In 1995, Will Smith and Martin Lawrence were just TV sitcom stars. Tea Leoni was another struggling actress. And Michael Bay was making music videos. Then, in April, Bad Boys was released and changed all of them. Smith and Lawrence were boosted to movie stardom (especially Smith), Leoni landed herself a sitcom, and Bay suddenly was elevated to be a big-time director. He would change a lot (better and worse) with his wild MTV-influenced style of cutting film and shooting action sequences. The movie itself is still enjoyed for its unique storyline: Marcus Burnett (Lawrence) and Mike Lowrey (Smith) are long-time best friends and partners trying to find some stolen dope. Julie (Leoni) is part of the case, but because of a complex turn, Burnett and Lowrey have to pretend to be each other.
From there comes a terrific mix of action and some nice comedy that made the movie a smash hit. It launched Bay to the level for other hits like The Rock, Armageddon, and more. A sequel followed in 2003, although not as liked because of its way too long length. There has been talk of a sequel for years, but all three major players have been too busy to handle it. But word is a script is going around and it seems possible the Boys might ride again. In light of that, here are 15 things you may not know about the making of both Bad Boys movies; it’s amazing to see how the careers of these major players have risen since the movie first hit.
15. Some Future Famous Faces Are In it
Looking back at the movies today, it’s interesting how some familiar faces show up that weren’t as well known back then. Marg Helgenberger plays an Internal Affairs cop years before being a TV star with CSI. One of the carjackers from the film’s opening scene is played by Kim Coates, best known as Tig from Sons of Anarchy, while the “bait” used in that scene is Lisa Boyle, who’d achieve fame as a straight-to-video erotic thriller starlet. Several cast members of The Sopranos show up, from Joe Pantoliano as the duo’s captain to Michael Imperioli as an informant. The second film has rocker/actor Henry Rollins showing up as a nutty TNT expert. Also, Michael Shannon plays an important supporting role in the sequel years before achieving bigger fame. And while she was known a bit at the time, it’s still impressive seeing Gabrielle Union in the second film as Lowrey’s sister who hooks up with Burnett. Whatever else you might think about Bay, he had a knack for finding some future stars.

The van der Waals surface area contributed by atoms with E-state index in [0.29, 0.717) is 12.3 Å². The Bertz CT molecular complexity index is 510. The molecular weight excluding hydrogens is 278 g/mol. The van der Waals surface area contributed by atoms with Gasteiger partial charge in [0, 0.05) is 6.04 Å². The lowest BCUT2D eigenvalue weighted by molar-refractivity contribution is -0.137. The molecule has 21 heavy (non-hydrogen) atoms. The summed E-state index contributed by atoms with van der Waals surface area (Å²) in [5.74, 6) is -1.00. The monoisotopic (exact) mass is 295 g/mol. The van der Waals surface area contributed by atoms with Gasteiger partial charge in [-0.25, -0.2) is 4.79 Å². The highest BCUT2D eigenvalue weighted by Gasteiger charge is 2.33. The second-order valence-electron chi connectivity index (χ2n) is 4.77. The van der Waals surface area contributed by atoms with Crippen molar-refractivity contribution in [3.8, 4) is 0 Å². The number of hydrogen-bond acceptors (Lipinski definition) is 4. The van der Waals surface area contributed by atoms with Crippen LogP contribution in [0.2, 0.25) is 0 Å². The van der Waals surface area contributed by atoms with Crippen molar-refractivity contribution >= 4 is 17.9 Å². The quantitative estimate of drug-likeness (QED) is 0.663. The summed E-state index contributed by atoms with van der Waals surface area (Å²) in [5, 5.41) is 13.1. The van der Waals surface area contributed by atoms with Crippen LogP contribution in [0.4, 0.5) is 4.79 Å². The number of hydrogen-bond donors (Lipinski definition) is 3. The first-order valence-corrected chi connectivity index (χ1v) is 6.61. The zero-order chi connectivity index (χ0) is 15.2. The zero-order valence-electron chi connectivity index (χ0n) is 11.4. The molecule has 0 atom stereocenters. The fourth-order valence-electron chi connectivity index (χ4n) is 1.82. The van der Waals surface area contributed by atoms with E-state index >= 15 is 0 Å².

14. Leoni Was Literally Knocked Out Cold
Tea Leoni’s star was already rising up a bit, but this movie helped put her on the map. It launched a career that included a popular sitcom, some other flicks, and the hit drama Madam Secretary. Her role as Julie showed some fun comic chops and handling the wild action. But Leoni suffered as much as the other guys, taking some scrapes and cuts in the big airport finale scene. She was also legitimately knocked out cold for the scene where Burnett makes a leap to save her from a bullet. It was Lawrence’s stunt double, but his AK-47 weapon was looser on the straps than planned. The butt smashed into Leoni’s jaw as he tackled her, causing her to blackout. It actually freaked Bay out and Leoni would swear off serious action stuff again. She’s doing well now, but no wonder her memories of this movie are rough.
13. A Real Bad Boy Appears
A highlight of the first film is when the duo needs help from a computer hacker and turns to an ex-con. When working, the guy takes exception to Lawrence’s cracks and stands up, revealing he’s about seven feet tall. That includes a hysterical shot of Lawrence from the man’s point of view. The hacker was played by John Salley, a familiar face to NBA fans. He was a key part of the Detroit Pistons team that won two NBA titles and known for their nickname of… “the Bad Boys”. Bay was a fan and thought casting him would be a funny cameo. Salley enjoyed it and would continue to play in the NBA. He was part of the epic Chicago Bulls team of 1995-96 that won a title and capped off his career winning one last championship with the Lakers, a rare feat. He reprised the role in the sequel so interesting how at least one “Bad Boy” appeared in the film.